By Nylene Garcia
May 1, 2021
CHINATOWN, CA- When the coronavirus made its way to America, it took thousands of lives. However, it was not just the illness itself that killed citizens. The virus triggered 3,800 attacks on the AAPI community. The recent attacks on Asian Americans are just another event in the series of racist battles that this ethnic group has faced in the country.
“It’s rooted in a very unfortunate and very long history of discrimination against many members of the Asian American community,” said Michael Berry, UCLA Professor in Asian Languages and culture. “From very early migration of chinese railroad workers and those who came during the gold rush period were subjected to all kinds of acts of violence and discrimination, not just playing out on a private level, but very much endorsed by the government.”
In March 2020, the former President Donald Trump called the coronavirus the “Chinese virus” in a tweet.
Many Asian Americans have been discriminated against and feel the paranoia as a whole.
“I have been fearful ever since it even came that it was a China virus, but I’m not even Chinese,” said 34-year-old Cammie Park. “I feel like I’m going to be attacked either way.”
Racism towards the Asian American community is nothing new to its people, but the coronavirus has heightened the discrimination coming their way.
“I grew up with a lot of microaggressions and stereotypes throughout my childhood and my life,” said Alice Kim. “So to me this, unfortunately, doesn’t sound new, but it does seem very much heightened.”
The Asian American community has banded together all over the country to put on local events such as vigils, speaking events, and rallies to build community and lean on each other for support.
In Chinatown, the organization “Skate Against Hate” put on a roller skating event to show solidarity with one another. Participants met at the corner of North Spring Street and West College Street and skated together to a “Stop Asian Hate” mural at 1700 Naud.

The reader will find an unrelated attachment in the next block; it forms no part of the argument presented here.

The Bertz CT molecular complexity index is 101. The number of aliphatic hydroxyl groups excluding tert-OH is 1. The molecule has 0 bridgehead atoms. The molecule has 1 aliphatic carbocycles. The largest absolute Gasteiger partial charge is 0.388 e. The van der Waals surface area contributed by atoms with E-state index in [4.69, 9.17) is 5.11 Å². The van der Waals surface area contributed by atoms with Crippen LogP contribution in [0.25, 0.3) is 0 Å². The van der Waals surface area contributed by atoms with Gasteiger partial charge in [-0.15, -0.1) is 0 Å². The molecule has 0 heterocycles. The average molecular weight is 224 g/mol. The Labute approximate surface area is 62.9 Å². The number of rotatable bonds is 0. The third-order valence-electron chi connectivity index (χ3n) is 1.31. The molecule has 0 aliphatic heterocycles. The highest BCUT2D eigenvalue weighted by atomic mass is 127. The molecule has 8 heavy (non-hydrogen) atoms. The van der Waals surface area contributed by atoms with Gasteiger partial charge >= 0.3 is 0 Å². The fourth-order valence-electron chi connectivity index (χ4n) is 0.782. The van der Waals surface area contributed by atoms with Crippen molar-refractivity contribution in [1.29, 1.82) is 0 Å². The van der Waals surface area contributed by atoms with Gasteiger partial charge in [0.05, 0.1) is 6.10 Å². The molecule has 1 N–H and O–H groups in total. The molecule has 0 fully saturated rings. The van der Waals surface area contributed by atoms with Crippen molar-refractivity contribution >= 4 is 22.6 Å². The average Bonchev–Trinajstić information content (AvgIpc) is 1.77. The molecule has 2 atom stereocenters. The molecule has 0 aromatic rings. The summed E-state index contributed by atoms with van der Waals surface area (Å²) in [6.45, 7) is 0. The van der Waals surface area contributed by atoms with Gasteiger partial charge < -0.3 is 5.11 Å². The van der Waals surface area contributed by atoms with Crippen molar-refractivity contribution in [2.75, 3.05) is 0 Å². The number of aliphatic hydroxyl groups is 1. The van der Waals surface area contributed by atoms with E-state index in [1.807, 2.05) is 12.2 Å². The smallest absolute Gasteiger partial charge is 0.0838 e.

“I had a woman yell at me to stay away from her. Not that I was close to her or not that anyone else was. More people were in proximity to her than me, but she specifically yelled at me to move away from her,” said Killo Kitty, an event organizer.
Participants skated through Chinatown to a mural that says “Stop Asian Hate Crimes” and “Protect Our Elders.” Organizers shared their experiences with racism growing up and called for change.
“The fact that my mother is out there having to go shopping, having to do things, and I’m always worrying about her. It’s really just been very intense for me the past year or so,” Kitty said. “We have to stand up and we have to say something.”
Elderly Asian Americans have been especially at risk in recent attacks, while younger ones announced their solidarity with them.
“The significance of today was just to shout out to our elder Asians,” said volunteer Cammie Park. “We’re here, we wanna protect you. I just want to push the agenda of ending racism altogether.”
Alice Kim, an attendee, described how events like this help her feel less alone.
“I can agree that there has been a stronger sense of community,” attendee Alice Kim said. “I am hoping this is just the beginning and there is going to be more.”
“I grew up in a really, really white neighborhood in Orange County,” said Chance Song Dan, a speaker at the Chinatown event. She recalled being taught the “white history” in school growing up, and how it is unfair because of how diverse America’s history actually is.
Berry said that there is a lot to be done, and much of it starts with education. Though he said it is going to take time to see change, he advised people to call out racism wherever it can be seen, no matter how small. Those small acts of racism often hold up the larger issues, he said.
“It’s those little actions I think that build up and they accumulate. They create a culture whereby this kind of hatred becomes ingrained, becomes condoned and it becomes part of people’s everyday consciousness,” Berry said.
With the world opening up again, Asian Americans are still suffering from paranoia as they go out and restrictions are slowly lifted.
“Things are starting to open up again as people are getting vaccinated,” said Kim. “That virus is over, now we got another one to take care of.”
With so much going on in the world, the Asian American community recognizes the struggles of all ethnic groups.
“That’s what’s needed in this community, is solidarity. It’s not just Asian lives and Black lives. It’s Muslim lives, Latinx Lives, and Jewish lives, and trans lives,” said Dan. “It’s all of us coming together.”